I can't afford to buy a darn thing, but if I could, I would head directly to the State Emporia complex on Connaught Place. Here, all the best of Indian fabrics, clothing, handicrafts and such are laid out in orderly, browsable fashion. No digging through piles of fabric or dusty stacks of prints in a crowded, badly-lit shop. Glorious silk sarees of Andhra Pradesh and Orissa, each with their distinctive weave patterns, shimmer in the shop windows.

And, my favourite orange ice-cicles are on sale on every corner. Five rupees each.

Travelers complain about central Delhi, I think, because they arrive here first and have yet to see the rest of India. So they think Delhi is nasty. They have no idea how bad it's going to get elsewhere!

Tag! You're It

New toys
New Delhi

Thanks to the new Blogger upgrade, we now have tags for each and every entry (starting now, and for the oldies as soon as I add them retroactively).

For those of you who aren't quite as geeky as I:
Tags are categories that appear at the bottom of each post, representing topics in that post. They help you find other related posts. For instance, if you want to see all the posts that mention "Tibet" you can click on that tag.

As I have been blogging for more than a year with no tags, I have a lot of "updations" to do retroactively. (Retro-tagging?)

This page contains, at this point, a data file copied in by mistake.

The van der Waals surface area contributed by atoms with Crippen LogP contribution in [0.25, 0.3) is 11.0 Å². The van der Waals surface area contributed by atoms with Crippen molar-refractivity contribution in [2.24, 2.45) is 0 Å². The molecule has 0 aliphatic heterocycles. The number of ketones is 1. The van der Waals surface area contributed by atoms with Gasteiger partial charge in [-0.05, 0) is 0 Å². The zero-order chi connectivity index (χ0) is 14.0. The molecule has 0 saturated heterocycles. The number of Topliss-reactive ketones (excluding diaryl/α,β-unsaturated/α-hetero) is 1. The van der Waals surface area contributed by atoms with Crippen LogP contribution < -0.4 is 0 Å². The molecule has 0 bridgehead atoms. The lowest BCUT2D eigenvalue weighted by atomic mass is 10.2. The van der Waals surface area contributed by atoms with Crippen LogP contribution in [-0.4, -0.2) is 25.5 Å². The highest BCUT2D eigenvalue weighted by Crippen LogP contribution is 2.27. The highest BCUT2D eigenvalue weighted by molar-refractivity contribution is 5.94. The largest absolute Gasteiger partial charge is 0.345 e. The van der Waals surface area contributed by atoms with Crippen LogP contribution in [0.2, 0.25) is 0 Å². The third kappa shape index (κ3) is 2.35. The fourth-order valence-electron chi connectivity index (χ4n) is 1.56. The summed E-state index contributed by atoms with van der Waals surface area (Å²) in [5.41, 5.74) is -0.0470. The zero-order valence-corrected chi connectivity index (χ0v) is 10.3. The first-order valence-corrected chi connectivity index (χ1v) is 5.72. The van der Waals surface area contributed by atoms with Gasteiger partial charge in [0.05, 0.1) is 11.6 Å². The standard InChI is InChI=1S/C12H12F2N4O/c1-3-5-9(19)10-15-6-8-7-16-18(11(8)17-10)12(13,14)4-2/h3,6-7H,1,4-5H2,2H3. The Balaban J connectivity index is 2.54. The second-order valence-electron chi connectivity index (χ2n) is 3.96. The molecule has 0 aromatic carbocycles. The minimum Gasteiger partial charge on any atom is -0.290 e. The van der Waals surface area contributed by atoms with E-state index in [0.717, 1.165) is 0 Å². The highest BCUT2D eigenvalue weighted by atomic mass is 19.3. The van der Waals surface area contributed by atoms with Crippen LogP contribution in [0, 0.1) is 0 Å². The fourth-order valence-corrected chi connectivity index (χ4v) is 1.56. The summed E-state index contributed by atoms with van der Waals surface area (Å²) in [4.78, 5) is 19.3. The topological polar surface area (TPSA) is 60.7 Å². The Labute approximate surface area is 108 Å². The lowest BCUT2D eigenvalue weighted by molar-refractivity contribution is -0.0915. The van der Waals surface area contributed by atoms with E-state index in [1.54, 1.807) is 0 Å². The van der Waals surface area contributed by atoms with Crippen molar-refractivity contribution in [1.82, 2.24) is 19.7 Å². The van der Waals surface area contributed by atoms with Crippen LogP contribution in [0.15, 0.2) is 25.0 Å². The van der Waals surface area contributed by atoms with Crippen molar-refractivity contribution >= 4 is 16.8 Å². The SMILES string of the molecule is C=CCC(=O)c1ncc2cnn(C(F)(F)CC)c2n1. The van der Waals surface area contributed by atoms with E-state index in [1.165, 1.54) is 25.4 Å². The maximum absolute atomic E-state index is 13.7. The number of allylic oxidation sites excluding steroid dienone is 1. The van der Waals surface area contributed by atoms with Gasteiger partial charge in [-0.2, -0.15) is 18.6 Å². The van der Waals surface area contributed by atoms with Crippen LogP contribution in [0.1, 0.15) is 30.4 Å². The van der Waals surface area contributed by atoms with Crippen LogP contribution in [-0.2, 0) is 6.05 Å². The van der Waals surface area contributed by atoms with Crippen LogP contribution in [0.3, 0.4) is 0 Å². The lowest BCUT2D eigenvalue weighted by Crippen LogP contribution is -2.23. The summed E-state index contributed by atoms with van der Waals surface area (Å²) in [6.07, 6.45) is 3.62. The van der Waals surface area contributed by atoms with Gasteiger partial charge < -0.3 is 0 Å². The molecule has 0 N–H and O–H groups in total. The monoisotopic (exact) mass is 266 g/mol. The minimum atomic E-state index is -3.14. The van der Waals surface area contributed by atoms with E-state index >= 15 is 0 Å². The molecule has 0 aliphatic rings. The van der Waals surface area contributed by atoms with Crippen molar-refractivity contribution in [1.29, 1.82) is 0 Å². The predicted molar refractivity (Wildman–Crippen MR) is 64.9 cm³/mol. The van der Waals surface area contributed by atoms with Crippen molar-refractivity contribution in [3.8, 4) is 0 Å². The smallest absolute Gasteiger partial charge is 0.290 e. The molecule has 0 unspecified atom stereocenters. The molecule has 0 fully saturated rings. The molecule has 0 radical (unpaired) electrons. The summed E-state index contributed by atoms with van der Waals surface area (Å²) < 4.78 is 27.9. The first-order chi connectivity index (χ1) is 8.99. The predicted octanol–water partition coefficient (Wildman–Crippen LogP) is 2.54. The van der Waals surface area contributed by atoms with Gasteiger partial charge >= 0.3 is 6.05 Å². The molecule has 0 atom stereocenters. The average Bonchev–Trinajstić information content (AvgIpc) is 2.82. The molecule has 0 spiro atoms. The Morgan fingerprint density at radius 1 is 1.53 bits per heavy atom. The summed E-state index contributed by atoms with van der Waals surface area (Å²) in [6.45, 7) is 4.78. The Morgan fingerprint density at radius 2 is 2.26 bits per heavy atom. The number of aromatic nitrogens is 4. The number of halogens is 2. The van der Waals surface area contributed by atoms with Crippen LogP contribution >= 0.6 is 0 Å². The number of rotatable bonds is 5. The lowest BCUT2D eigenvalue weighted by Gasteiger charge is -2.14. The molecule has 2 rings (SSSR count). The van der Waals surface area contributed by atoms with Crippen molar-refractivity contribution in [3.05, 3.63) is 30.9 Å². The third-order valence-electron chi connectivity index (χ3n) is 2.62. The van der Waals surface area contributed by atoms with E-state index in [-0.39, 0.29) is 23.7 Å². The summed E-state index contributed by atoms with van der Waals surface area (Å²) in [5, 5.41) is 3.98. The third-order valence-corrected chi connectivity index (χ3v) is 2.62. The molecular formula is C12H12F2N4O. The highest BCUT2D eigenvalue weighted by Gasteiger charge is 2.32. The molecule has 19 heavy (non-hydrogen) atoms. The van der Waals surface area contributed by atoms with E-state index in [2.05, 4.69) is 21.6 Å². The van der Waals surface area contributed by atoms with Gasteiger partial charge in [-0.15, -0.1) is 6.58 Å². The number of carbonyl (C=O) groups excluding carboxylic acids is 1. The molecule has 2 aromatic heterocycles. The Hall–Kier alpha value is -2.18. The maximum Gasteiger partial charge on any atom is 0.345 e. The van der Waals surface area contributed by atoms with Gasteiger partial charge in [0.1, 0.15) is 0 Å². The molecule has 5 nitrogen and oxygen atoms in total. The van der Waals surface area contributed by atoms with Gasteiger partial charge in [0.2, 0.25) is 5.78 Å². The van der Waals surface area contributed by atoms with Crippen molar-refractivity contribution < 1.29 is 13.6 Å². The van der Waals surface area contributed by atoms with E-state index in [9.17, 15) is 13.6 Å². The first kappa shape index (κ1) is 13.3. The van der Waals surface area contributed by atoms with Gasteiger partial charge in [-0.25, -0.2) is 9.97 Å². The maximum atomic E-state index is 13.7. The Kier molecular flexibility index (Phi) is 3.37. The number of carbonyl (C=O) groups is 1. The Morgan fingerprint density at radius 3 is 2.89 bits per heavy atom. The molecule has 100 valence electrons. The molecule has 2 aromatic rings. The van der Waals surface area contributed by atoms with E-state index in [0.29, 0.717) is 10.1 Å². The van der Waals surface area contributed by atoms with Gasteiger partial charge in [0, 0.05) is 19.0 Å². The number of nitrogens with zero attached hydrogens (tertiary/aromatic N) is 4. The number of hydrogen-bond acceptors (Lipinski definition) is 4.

Quiz Show

Other new gadgets you can find down on the sidebar include the Asian Skies weather unit, a Kathmandu time-clock, and Tibet news headlines from

And don't forget to take the fun new quizzes:
"Which Tarot Card Are You?,"

"Which Edward Gorey Book Are You?"

and best of all:
"How Will You Die?"

Tuesday, February 13, 2007

Rain Song

Mucking about
Patna, Bihar

It's raining here, as well as in most of the Northern region - Delhi, Varanasi and so on. Doesn't sound so strange, unless you realize that in this part of the world, at this time of year, it's virtually unheard of. It means puddles of muck to tiptoe around (there are no sidewalks to speak of), mouldy laundry and lots of grown men with mufflers tied round their heads under their chins, which makes them look sort of like a cross-dressing Babushka, or as if they've got them mumps.